chromated copper arsenate
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2021 ◽  
Vol 41 (5) ◽  
pp. 567-575
Tiago H. Almeida ◽  
Fabiane S. Ferro ◽  
Vinicius B. de M. Aquino ◽  
André L. Christoforo ◽  
Francisco A. R. Lahr

2021 ◽  
Vol 2021 (1) ◽  
Valery Bühl ◽  
Paulina Pizzorno ◽  
Cristina Álvarez ◽  
Mariela Pistón ◽  
Nelly Mañay

2021 ◽  
Vol 26 (2) ◽  
pp. 211-219
Rodrigo José de Castro ◽  
Gustavo Delmar Kehl ◽  
Luana Candaten ◽  
Germana Davila dos Santos ◽  
Paulo Roberto Bairros da Silva ◽  

ABSTRACT Wood is a renewable material considered eco-friendly and used for various purposes. While wood treated with chromated copper arsenate (CCA) does not deteriorate, its final disposal may entail risks due to the concentration and toxicity of the components. The removal of CCA from wood can be achieved in different ways. This study focuses on the reduction of the concentrations of Cu, Cr, and As chemical species by the electro-removal technique, aiming to obtain biomass with low deleterious potential that would allow multiple uses or safe disposal in landfills. The analytical results showed reductions of 79.5, 87.4, and 81.3% in the mean concentrations of Cu, Cr, and As, respectively. It is worth mentioning the occurrence of the fungus Xylaria sp. after treatment 6 (60 min, 5 g, and 25 V), further suggesting that the method was effective. Samples of these fungi were identified from isolates by culture in medium, DNA extraction, and sequencing of the Internal Transcribed Spacer (ITS) region.

Caroline Kiwanuka Nakiguli ◽  
Walter Ojok ◽  
Timothy Omara ◽  
John Wasswa ◽  
Emmanuel Ntambi

Aim: The use of copper-based preservatives such as chromated copper arsenate (CCA) and creosote to prolong the life of lumber present environmental concerns because they contain heavy metals and polycyclic aromatic hydrocarbons which are toxic to humans. The aim of this study was to investigate the effects of sewage sludge biosolid amendment on the distribution and mobility of chromium, copper and arsenic in chromated copper arsenate contaminated soils subjected to phytoremediation using maize (Zea mays L.). Place and Duration of the Study: Random composite soil samples from Kitetika wood factory, Wakiso, Uganda and sewage sludge biosolid from National Water and Sewerage Corporation plant in Bugolobi, Kampala, Uganda were collected and prepared. Maize grains were obtained from FICA Seeds Limited (Uganda). The pot experiments and analysis of samples were done at Mbarara University of Science and Technology (Mbarara) and Directorate of Government Analytical Laboratory, Kampala (Uganda), respectively.  Methodology: The fresh CCA contaminated soils and sewage sludge biosolid were analyzed for physicochemical parameters and heavy metals (chromium, copper and arsenic). Sewage sludge biosolid was added to 1 kg of the contaminated soils at 5-25% (w/w) in 2 L plastic containers, watered and maintained at 25 ℃ for 14 days to stabilize. Controls were set up with unamended soils. Thereafter, maize was planted in the potted soils for 40 days. The concentrations of the trace metals in the soils were determined after 20 and 40 days of maize growth by atomic absorption spectroscopy. Results: The concentrations of chromium, copper and arsenic in fresh CCA contaminated soils were 365.8 ± 6.18 mg/kg, 109.72 ± 14.04 mg/kg and 28.22 ± 3.8 mg/kg, respectively. Basing on mobility factor, bioavailability of the trace metals followed the chemical sequence copper (8.9%) < chromium (17.1%) < arsenic (30.2%). Conclusion: The maize variety experimented could be used to phytoextract or phytostabilize the trace metals in the CCA contaminated soils without or with 5-25% amendment. Amendment with sewage sludge biosolid improved the phytoremediation potential of maize. Arsenic was the most mobile and bioavailable metal in CCA contaminated soils. Further studies should use other local maize varieties such as Longe series.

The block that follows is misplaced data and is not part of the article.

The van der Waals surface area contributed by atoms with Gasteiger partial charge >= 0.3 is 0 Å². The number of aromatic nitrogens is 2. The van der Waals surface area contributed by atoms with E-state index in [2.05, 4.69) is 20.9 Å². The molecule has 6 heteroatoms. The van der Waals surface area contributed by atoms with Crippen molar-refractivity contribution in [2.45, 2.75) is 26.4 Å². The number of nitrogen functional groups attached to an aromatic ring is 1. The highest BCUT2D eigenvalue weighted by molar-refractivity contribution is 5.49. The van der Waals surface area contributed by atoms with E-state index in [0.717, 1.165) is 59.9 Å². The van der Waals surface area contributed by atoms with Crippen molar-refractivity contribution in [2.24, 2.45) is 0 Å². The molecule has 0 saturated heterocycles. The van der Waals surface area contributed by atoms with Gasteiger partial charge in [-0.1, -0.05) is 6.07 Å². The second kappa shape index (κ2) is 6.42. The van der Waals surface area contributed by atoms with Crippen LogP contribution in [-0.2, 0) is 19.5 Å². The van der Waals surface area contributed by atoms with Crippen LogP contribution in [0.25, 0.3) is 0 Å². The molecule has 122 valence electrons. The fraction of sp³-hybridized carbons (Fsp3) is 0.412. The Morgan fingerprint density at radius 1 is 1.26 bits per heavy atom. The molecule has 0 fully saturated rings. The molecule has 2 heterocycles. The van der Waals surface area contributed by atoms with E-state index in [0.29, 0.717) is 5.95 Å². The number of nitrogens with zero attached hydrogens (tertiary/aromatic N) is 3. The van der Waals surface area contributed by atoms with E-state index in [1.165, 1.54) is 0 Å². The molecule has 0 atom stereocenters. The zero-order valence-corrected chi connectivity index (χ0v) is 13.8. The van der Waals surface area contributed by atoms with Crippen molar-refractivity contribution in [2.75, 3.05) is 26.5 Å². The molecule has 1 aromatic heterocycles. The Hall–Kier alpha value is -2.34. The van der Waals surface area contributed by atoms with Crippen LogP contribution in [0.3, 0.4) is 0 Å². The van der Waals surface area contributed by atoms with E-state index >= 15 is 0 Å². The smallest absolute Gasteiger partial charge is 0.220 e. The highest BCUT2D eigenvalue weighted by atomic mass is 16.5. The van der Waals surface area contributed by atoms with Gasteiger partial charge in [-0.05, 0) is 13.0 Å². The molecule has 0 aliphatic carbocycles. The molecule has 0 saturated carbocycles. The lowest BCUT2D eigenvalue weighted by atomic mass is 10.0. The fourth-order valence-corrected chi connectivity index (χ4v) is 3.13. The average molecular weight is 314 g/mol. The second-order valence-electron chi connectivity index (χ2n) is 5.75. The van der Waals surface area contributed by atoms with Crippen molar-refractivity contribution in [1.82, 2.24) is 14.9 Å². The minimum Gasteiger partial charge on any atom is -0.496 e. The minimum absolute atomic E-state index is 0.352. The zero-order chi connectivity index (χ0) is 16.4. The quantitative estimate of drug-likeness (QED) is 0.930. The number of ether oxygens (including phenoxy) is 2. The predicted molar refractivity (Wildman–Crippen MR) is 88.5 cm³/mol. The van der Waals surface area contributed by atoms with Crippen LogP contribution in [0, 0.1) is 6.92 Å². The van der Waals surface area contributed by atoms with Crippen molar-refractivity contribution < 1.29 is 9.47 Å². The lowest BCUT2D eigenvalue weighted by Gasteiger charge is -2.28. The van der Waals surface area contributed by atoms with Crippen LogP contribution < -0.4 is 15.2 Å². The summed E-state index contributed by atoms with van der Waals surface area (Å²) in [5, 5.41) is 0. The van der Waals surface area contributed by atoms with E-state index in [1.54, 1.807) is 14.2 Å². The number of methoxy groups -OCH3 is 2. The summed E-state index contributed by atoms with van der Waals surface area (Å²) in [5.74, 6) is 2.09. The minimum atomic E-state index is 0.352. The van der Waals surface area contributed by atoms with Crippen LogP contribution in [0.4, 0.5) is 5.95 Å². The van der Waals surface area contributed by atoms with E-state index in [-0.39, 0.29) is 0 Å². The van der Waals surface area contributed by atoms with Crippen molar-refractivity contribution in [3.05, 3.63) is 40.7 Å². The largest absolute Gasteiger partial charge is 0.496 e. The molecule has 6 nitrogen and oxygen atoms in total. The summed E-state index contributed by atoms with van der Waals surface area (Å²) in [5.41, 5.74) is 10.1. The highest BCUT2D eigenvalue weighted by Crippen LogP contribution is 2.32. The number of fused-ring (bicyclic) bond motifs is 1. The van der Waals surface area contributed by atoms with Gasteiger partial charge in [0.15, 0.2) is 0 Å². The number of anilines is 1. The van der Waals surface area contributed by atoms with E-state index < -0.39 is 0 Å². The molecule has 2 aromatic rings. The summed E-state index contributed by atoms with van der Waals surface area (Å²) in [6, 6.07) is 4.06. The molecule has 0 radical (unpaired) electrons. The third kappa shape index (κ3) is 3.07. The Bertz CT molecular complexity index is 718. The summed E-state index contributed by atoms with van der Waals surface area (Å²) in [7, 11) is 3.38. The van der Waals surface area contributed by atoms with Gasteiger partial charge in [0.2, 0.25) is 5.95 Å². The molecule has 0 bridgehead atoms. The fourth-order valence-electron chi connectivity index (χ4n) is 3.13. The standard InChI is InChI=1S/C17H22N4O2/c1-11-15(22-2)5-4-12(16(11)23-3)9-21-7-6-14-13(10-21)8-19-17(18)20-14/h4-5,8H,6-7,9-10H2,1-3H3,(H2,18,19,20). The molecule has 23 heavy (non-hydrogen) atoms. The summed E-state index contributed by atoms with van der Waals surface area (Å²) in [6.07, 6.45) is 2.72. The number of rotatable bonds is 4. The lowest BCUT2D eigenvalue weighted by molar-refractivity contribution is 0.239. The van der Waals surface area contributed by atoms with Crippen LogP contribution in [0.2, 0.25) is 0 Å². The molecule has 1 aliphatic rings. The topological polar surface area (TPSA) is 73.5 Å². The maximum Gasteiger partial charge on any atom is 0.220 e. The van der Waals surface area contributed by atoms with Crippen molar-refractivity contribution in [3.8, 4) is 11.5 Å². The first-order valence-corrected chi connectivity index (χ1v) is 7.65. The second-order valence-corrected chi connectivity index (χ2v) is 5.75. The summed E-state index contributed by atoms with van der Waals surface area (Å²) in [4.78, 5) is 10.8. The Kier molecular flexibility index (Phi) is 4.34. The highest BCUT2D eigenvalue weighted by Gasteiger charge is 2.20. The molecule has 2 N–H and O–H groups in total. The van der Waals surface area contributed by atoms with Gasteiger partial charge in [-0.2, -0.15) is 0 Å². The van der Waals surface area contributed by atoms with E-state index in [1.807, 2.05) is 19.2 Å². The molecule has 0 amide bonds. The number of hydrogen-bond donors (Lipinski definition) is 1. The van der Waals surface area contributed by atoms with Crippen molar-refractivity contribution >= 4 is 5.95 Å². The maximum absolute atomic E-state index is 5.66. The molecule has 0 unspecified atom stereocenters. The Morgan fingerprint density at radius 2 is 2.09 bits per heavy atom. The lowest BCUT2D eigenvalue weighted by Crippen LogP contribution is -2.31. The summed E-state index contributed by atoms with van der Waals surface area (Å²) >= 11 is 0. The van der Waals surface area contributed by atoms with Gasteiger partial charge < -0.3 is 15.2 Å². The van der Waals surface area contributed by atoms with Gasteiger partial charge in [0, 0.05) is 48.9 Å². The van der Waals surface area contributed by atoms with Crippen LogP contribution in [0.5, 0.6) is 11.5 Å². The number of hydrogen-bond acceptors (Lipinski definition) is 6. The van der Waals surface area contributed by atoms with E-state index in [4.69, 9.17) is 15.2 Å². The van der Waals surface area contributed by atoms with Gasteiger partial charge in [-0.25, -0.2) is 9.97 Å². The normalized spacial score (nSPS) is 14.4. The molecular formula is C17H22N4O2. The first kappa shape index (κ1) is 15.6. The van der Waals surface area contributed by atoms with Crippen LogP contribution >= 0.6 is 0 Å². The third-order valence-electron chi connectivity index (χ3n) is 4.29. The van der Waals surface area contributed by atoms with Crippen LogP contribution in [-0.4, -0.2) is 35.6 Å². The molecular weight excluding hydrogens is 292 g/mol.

2020 ◽  
Vol 8 (2) ◽  
pp. 113-125
Caroline Kiwanuka Nakiguli ◽  
Timothy Omara ◽  
Emmanuel Ntambi

The effect of sewage sludge amendment (5-25% w/w) on the potential of maize (MM3 variety) to phytoextract trace metals from chromated copper arsenate (CCA) contaminated soils was investigated. The metal content of fresh soils, and soils, maize roots and shoots after 80 days of planting were determined by atomic absorption spectroscopy. The concentrations of chromium, copper and arsenic in fresh CCA soils were 365.8 ± 6.18, 109.72 ± 14.04 and 28.22 ± 3.8 mg/kg respectively. The MM3 maize variety could be used to phytoextract or phytostabilize the trace metals in the CCA contaminated soils without or with 5-25% sewage sludge amendment.

2019 ◽  
Vol 655 ◽  
pp. 414-422 ◽  
Hanna Frick ◽  
Stacie Tardif ◽  
Ellen Kandeler ◽  
Peter E. Holm ◽  
Kristian K. Brandt

Chemosphere ◽  
2019 ◽  
Vol 216 ◽  
pp. 757-765 ◽  
Yanju Liu ◽  
Jianhua Du ◽  
Zhaomin Dong ◽  
Mohammad Mahmudur Rahman ◽  
Yongchao Gao ◽  

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